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Architecture

4 Architectural Wonders That Might Not Be Around for Long

By Fiona Mokry
Read time: 4 minutes

It’s amazing to think that there are structures and buildings in this world that have stood while centuries of history has unfolded right at their feet. From Europe to the Middle East and far-flung islands in Asia, historic architectural wonders are an important reminder of where humans have been and how far we’ve come. Unfortunately, in our constantly changing world, the very existence of these treasured structures is threatened by everything from climate change to deterioration and neglect. With that in mind, here are four spectacular works of architecture you should check out before they’re gone for good.

Two Towers – Bologna, Italy

Aerial view of Bologna's Twin Towers and city skyline
Credit: Francesco Riccardo Iacomino/ Moment via Getty Images 

The Leaning Tower of Pisa may be Italy’s most famous titled structure, but the Two Towers boast an even more dramatic lean. Clustered in the center of Bologna, these two towers — Garisenda Tower and Asinelli Tower — tower above the skyline of this northern Italian city. The former, Garisenda Tower, was constructed in the 12th century in Piazza di Porta Ravegnana and was originally 197 feet tall. However, due to structural instability, the tower soon began to lean. In the 14th century, about 40 feet of the structure was removed off the top to prevent complete collapse. Despite the partial demolition, the tower continued to slant and is now 11 feet from its vertical starting point. 

Its sister tower, Torre Asinelli, sits 230 feet away and is the taller of the two towers at 318 feet. Also built in the 12th century, Asinelli Tower faces a similar tilting problem due to the soft and unstable ground and narrow base. It currently leans four feet from being completely vertical. Fears of complete collapse of both towers have led the city of Bologna to launch a restoration project to save these iconic city symbols for future generations. 

Hurst Castle – Hampshire, England

Defensive wall of Hurst Castle along southern English coast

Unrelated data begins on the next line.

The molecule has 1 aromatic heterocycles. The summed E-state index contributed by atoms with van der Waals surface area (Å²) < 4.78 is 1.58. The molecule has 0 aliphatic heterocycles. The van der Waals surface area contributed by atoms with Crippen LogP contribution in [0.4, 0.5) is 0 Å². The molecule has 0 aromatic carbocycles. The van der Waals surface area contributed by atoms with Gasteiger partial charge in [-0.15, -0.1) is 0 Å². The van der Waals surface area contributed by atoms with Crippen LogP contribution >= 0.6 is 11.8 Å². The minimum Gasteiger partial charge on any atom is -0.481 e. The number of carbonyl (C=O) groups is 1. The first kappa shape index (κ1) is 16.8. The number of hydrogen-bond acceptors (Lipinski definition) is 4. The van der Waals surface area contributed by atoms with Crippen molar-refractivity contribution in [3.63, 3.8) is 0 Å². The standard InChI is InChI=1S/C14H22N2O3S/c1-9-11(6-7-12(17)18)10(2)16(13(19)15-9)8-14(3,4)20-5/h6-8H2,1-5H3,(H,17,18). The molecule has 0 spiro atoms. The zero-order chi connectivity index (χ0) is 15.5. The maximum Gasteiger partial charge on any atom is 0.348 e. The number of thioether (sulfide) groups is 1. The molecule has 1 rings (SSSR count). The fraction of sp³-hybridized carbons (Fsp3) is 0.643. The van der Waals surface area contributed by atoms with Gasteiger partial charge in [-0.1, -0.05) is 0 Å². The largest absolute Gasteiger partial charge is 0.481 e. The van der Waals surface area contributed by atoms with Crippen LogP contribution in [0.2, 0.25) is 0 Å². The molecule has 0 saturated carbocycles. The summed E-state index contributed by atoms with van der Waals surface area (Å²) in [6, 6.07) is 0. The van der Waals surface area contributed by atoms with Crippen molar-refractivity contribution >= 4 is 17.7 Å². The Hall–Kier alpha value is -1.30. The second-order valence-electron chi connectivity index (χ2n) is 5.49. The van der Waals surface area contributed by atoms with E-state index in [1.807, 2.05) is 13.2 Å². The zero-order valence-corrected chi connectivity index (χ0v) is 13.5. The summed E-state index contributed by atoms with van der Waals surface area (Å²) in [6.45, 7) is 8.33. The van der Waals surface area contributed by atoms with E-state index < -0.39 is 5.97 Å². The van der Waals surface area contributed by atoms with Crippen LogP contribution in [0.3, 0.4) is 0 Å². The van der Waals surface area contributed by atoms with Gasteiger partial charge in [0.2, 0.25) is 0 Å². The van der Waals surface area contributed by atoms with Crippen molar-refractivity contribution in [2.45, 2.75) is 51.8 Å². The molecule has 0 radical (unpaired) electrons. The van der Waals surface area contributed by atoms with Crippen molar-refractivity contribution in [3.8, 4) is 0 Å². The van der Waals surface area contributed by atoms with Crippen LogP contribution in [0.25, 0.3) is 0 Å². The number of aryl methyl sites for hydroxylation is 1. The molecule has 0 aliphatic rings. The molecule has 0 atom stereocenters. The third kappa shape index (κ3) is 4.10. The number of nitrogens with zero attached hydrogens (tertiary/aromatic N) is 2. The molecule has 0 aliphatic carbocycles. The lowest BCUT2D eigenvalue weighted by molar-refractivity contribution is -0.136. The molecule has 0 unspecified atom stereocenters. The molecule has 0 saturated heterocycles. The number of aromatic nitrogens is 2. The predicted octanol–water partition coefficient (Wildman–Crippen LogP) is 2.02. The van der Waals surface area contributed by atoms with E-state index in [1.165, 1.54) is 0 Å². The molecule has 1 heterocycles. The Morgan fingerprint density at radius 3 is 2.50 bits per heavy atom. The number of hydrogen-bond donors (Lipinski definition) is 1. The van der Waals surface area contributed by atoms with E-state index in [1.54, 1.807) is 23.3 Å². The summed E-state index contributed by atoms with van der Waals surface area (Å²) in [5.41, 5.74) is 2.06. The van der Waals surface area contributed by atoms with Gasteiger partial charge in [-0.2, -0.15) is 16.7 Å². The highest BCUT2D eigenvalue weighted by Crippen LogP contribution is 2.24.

Credit: JasmineGay/ iStock via Getty Images

Built by Henry VIII in the 16th century, Hurst Castle was originally constructed to defend important ports and waterways on England’s southern coast. Despite witnessing the English Civil War, World War I, and World War II, the castle was never attacked, though it was often armed with artillery. These days, Hurst Castle is a popular tourist attraction for both architecture lovers and history buffs interested in England’s military history and defense strategies. 

However, its low elevation (10 feet above sea level) makes the castle vulnerable to ocean erosion, especially during storms that bring heavy wind and waves. The shallow foundation has suffered damage due to storm surges, and in 2021, a section of the fortress collapsed. English Heritage, the charity which cares for the site, launched a conservation program to preserve and rebuild the castle, but site managers warn that rising sea level will continue to pose a threat. 

Abydos – Egypt

Ruins of Abydos, Egypt
Credit: Svetla Ilieva/ iStock via Getty Images 

One of the most important archeological sites in Egypt, Abydos is a sacred city (and now a UNESCO World Heritage Site) located a few miles west of the Nile River. Abydos was settled as early as 3300 BCE and remained significant throughout the Predynastic Period in Ancient Egypt. The city served various purposes as a necropolis (the first king of a unified Egypt is buried here, among many other royals), a pilgrimage site, and a site of religious rituals for the Osiris Cult. Abydos also contains many religious temples dedicated to gods and pharaohs and houses an extensive collection of hieroglyphics that have helped researchers piece together Egypt’s fascinating history. 

Recently, looters have endangered the site by stealing and illegally unearthing artifacts from the ancient city. Urban encroachment also threatens Abydos, as does a rising water table and inadequate tourism management. Since 2022, the World Monuments Fund (WMF) has teamed up with the Egyptian Ministry of Tourism and Antiquities (MoTA) and the American Research Center in Egypt in conservation efforts to restore Abydos’ structures and enhance future protection measures. 

Teotihuacan – Mexico

Overview of ancient pyramids at Teotihuacan archaeological site in Mexico
Credit: Wirestock/ iStock via Getty Images 

Teotihuacan — a massive temple complex and significant archaeological site located 25 miles northeast of Mexico City — offers a glimpse into what was once the most influential city in ancient Mesoamerica. Many travelers who visit Mexico’s modern-day capital city also make the short drive outside the center to explore Teotihuacan, which flourished between the first and seventh centuries.

As with many ancient archeological sites, the structures’ composition face deterioration due to natural elements, shifting climate patterns, erosion, and overtourism. The site has made the World Monument Fund (WMF) watch list on four separate occasions since 1998, and the organization has assisted with recent conservation efforts to prevent this treasure trove of history from falling into ruin.

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